The Florida Virtual School (FLVS) is taking an innovative approach to promoting support for virtual education by inviting legislators to become students.
This spring, FLVS began offering a mini-course to provide elected officials and U.S. Department of Education (ED) personnel with a first-hand look at the school’s online learning environment.
“We know that improving the quality of education is a top priority for state and national leaders, and [we] recognize there are many ways to achieve our various goals,” said Bruce Friend, chief administrative officer for FLVS. “Our goal, in developing this course, is introduce decision makers to virtual learning. We encourage our nation’s public policy makers to step into the shoes of today’s students and experience an online course.”
Participants in the course have two options: They can sign up for a short course on American government facilitated by a certified teacher and to be completed at their leisure. Or, they may explore the course without an instructor. This would enable them to get a look at the curriculum as an observer in the class–24 hours a day–for a two-week period.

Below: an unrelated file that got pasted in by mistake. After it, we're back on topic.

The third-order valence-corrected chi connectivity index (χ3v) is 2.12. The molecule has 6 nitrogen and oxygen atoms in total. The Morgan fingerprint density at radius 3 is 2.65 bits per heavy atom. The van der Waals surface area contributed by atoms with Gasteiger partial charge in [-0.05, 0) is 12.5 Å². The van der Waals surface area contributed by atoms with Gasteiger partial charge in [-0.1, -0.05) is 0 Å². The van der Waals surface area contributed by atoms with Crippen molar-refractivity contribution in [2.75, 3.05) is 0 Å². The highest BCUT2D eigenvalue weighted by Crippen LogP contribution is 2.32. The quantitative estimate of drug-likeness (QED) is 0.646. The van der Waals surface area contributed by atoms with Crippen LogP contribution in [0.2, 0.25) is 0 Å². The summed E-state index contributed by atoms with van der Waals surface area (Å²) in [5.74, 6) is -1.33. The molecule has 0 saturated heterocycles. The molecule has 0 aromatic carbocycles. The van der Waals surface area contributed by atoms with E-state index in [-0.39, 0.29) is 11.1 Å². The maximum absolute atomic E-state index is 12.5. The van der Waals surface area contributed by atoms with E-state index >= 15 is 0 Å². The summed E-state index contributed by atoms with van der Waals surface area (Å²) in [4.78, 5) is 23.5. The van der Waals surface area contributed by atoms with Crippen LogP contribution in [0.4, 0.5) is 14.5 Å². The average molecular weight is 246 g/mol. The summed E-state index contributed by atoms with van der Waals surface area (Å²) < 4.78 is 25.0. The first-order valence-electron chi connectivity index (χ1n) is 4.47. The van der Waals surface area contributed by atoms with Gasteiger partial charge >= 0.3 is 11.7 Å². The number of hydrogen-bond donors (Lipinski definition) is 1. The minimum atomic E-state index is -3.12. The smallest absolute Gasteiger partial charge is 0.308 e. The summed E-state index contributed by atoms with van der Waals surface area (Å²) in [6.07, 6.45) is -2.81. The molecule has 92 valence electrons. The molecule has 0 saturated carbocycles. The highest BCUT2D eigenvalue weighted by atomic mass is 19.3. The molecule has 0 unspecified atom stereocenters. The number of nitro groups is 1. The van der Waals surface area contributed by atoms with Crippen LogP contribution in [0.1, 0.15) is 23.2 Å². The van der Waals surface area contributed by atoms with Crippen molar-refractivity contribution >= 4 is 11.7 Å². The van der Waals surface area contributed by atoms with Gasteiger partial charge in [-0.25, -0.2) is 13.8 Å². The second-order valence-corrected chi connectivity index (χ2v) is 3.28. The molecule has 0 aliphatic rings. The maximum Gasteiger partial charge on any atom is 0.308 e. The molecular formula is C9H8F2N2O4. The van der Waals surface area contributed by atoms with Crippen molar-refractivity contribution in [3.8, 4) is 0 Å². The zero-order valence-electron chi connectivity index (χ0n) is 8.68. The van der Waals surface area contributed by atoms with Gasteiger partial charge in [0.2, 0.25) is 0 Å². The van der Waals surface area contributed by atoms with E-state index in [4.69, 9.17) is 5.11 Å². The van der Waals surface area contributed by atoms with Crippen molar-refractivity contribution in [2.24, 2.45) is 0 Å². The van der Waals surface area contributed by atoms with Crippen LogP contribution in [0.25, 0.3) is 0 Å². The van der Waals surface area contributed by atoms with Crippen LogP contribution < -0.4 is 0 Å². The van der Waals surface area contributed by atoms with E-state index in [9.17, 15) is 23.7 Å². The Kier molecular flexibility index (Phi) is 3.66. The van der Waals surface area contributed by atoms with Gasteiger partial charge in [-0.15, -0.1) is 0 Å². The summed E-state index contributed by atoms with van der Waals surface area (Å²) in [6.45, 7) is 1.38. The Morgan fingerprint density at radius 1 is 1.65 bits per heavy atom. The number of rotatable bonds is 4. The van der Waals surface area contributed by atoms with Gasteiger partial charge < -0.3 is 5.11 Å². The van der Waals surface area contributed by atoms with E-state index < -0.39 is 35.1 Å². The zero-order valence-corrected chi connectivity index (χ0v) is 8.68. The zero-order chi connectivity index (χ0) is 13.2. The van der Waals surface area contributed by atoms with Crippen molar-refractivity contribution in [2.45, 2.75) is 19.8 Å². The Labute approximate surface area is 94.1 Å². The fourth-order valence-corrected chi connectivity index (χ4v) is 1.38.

Legislators are encouraged to sign up anonymously for either option. In both cases, participants would not be required to hand in work, nor would they receive grades for their participation. Rather, it’s a way for policy makers “to take a peek at what virtual learning really looks like,” Friend said.
The course is intended to dispel what Friend says are some common misconceptions about online learning–mainly that it is a solitary and disengaging affair–while giving legislators a chance to see and feel how the program actually works.
“It’s a way for the people who fund us to learn about our environment,”
Friend said. “This is an opportunity for us to spread the word [about virtual learning] to those who hold the purse strings about what online learning really looks like.”